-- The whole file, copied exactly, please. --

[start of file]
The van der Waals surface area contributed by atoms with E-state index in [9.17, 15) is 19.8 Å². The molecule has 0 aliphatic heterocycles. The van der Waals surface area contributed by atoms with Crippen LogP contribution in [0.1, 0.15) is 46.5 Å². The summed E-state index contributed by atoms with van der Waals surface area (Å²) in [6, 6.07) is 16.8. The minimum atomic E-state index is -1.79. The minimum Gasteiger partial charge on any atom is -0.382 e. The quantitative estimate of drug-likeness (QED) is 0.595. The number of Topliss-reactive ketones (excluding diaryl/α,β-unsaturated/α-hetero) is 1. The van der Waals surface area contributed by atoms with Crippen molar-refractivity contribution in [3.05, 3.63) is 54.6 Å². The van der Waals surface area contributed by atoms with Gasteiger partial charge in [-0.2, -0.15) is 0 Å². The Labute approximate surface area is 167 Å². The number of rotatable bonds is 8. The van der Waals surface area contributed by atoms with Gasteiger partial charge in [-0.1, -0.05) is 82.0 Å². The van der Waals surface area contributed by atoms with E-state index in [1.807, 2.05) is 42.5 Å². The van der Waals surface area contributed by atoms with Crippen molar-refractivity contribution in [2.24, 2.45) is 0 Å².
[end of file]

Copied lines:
The van der Waals surface area contributed by atoms with E-state index in [9.17, 15) is 19.8 Å². The molecule has 0 aliphatic heterocycles. The van der Waals surface area contributed by atoms with Crippen LogP contribution in [0.1, 0.15) is 46.5 Å². The summed E-state index contributed by atoms with van der Waals surface area (Å²) in [6, 6.07) is 16.8. The minimum atomic E-state index is -1.79. The minimum Gasteiger partial charge on any atom is -0.382 e. The quantitative estimate of drug-likeness (QED) is 0.595. The number of Topliss-reactive ketones (excluding diaryl/α,β-unsaturated/α-hetero) is 1. The van der Waals surface area contributed by atoms with Crippen molar-refractivity contribution in [3.05, 3.63) is 54.6 Å². The van der Waals surface area contributed by atoms with Gasteiger partial charge in [-0.2, -0.15) is 0 Å². The Labute approximate surface area is 167 Å². The number of rotatable bonds is 8. The van der Waals surface area contributed by atoms with Gasteiger partial charge in [-0.1, -0.05) is 82.0 Å². The van der Waals surface area contributed by atoms with E-state index in [1.807, 2.05) is 42.5 Å². The van der Waals surface area contributed by atoms with Crippen molar-refractivity contribution in [2.24, 2.45) is 0 Å².